I think that I know the theory, but find it really tough to express movement in underwater still images and I fail far more than I succeed. So I followed some sage advice and devoted some proper time to experimenting. Not just with a few images, but whole dives dedicated to the idea with well thought out plans in mind.
The real break was finding a school of Indian Mackerel on my current trip to the Red Sea. I could find this school on most dives and the frenetic pace of these fish moving up & down the reef near the surface (which has texture) is ideal.
I tried every technique that I know, from the well-documented slow shutter and rear curtain flash, to panning in natural light and panning ahead with front curtain flash. Shutter and aperture priority both worked (as did manual exposure modes), but I had to work the ISO hard to get the right combinations and used low power flash to allow burst shooting using a moderate frame rate (composition is very difficult with such fast moving subjects). I had poor early results, but persistence working the subject and the techniques tends to pay off. I think that the results are still a work in progress, but my ideas are now much better formed and I’m ready to attack the next opportunity subject with more confidence. So thank you to Alex Mustard for encouraging his students to devote time to experimentation. I’m hugely encouraged to do more of this! Check out the 3 minute video at this link to compare some traditional images of the school with slow shutter speed work of various kinds and – the only thing that really captured the character of these fish (thus far) – some video footage.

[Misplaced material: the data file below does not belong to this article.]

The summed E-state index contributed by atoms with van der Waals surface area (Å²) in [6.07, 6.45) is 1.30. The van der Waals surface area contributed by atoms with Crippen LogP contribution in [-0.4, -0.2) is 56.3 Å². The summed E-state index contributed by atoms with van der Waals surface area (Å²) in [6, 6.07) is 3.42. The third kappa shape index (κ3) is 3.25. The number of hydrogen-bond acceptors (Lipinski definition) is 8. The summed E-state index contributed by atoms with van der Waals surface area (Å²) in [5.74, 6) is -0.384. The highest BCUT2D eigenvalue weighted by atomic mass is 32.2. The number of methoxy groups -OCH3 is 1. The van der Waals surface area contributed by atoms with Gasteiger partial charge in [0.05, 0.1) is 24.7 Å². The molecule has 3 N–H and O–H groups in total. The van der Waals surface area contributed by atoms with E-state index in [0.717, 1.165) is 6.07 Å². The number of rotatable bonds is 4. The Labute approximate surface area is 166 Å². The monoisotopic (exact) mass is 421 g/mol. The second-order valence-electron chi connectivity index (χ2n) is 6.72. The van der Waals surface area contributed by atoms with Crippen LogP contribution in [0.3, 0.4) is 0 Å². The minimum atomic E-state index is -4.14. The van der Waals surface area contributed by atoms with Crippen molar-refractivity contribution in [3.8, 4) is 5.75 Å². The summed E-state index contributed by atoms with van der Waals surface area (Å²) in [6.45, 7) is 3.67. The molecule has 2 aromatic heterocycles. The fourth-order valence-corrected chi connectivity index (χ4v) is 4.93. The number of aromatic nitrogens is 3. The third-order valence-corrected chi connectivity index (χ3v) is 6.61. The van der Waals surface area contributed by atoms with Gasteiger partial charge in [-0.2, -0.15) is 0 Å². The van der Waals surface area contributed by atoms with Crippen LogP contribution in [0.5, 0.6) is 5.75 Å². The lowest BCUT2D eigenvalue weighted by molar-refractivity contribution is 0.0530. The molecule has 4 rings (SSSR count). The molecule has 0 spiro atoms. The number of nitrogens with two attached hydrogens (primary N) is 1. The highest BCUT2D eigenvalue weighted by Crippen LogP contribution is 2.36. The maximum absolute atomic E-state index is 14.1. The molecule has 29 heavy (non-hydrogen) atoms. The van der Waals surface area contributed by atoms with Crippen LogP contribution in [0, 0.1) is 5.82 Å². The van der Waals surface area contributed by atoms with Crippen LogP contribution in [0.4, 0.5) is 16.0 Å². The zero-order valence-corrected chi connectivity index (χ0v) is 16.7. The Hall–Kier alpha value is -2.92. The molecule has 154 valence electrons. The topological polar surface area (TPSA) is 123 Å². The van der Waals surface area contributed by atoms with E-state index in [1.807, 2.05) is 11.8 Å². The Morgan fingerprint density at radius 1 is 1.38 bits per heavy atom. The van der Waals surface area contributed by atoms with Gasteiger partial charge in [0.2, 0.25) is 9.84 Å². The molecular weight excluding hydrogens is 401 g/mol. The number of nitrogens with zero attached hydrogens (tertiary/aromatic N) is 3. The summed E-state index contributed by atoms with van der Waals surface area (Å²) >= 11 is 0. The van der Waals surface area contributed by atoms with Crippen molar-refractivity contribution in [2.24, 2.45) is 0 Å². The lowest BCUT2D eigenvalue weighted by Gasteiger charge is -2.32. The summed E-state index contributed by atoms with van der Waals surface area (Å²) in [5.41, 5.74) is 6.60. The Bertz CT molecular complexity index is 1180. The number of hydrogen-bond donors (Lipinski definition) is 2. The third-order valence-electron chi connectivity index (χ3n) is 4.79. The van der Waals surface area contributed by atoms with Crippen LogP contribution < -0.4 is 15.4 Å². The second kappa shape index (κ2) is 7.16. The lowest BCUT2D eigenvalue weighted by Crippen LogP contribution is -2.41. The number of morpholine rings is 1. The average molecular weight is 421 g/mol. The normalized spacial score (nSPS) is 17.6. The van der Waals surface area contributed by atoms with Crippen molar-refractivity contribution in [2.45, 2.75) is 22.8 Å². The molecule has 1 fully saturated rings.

Happy New Year, dear friends.